This match is remembered as the finest ever played on the international stage by Duncan Edwards, who was fresh from helping Manchester United win the League championship. He strode the pitch like a colossus, scoring a scorcher of a goal from twenty yards in the twentieth minute and dominating the entire game both in defence and midfield. Nearly half the 100,000 crowd in the stadium designed by Adolf Hitler were soldiers from the British-occupied zone of Berlin. They staged a delighted pitch invasion when second-half goals from Johnny Haynes and Colin Grainger clinched victory. Friedrich Walter, the outstanding German skipper, scored a fine individual goal for the team he had led to the World Cup two years earlier. The name of Duncan Edwards was on the lips of everybody who saw this match. He was phenomenal. There have been few individual performances to match what he produced in Germany that day. He tackled like a lion, attacked at every opportunity and topped it all off with a cracker of a goal. He was still only twenty, and was already a world-class player. Many of the thousands of British soldiers in the crowd surrounded him at the final whistle and carried him off. England had beaten the world champions in their own back yard.

              Match Report as appears in the F.A. Yearbook 1956-57 page 32

The last match of the tour was played in the Olympic Stadium, Berlin, on May 26th before 100,000 spectators. From England's point of view it was a fitting climax to a very good season. The holders of the World Cup were well beaten. Our defence was in fine form, our halves were in charge in mid-field, and our forwards, with Grainger outstanding, played with determination and considerable skill. After Edwards had dribbled through to score the first goal in the 25th minute, England always appeared the likely winners: second half goals by Grainger and Haynes were fully deserved. F. Walter scored a consolation goal for Germany four minutes from time, but there was no doubt that England were the better team.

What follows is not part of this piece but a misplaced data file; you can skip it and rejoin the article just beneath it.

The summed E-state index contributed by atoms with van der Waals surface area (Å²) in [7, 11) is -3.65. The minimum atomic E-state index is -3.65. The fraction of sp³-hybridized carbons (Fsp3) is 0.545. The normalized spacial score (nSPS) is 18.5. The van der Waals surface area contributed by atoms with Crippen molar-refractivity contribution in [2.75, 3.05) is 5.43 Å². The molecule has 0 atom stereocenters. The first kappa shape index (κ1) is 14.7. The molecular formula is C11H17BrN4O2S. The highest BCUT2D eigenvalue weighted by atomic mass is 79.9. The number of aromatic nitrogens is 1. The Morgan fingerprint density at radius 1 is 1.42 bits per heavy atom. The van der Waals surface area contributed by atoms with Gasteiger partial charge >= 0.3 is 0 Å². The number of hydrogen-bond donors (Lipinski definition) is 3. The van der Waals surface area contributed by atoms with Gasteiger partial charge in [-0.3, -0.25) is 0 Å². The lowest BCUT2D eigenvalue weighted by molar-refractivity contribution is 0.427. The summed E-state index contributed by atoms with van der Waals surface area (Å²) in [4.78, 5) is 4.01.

In Other News....
It was on 26 May 1956 that Althea Gibson became the first African American tennis player to win a major title when she beat the defending champion, Britain's Angela Mortimer, 6-0, 12-10 in the final of the French Championship in Paris. Gibson also won the doubles on the same day, with another British player, Angela Buxton. Over the next two years, she went on to win all four of the major championships before turning professional, where racial prejudices continually prevented her from financial success. The Football Association's touring squad beat South Africa's Eastern Province, 8-3 in Port Elizabeth, with Cardiff City's Gerry Hitchens scoring five goals, all in the second half.
              Source Notes
Original newspaper reports
The Complete Book of the British Charts
  Rothman's Yearbooks
Mike Payne's England: The Complete Post-War Record

Norman Giller, Football Author
British Pathé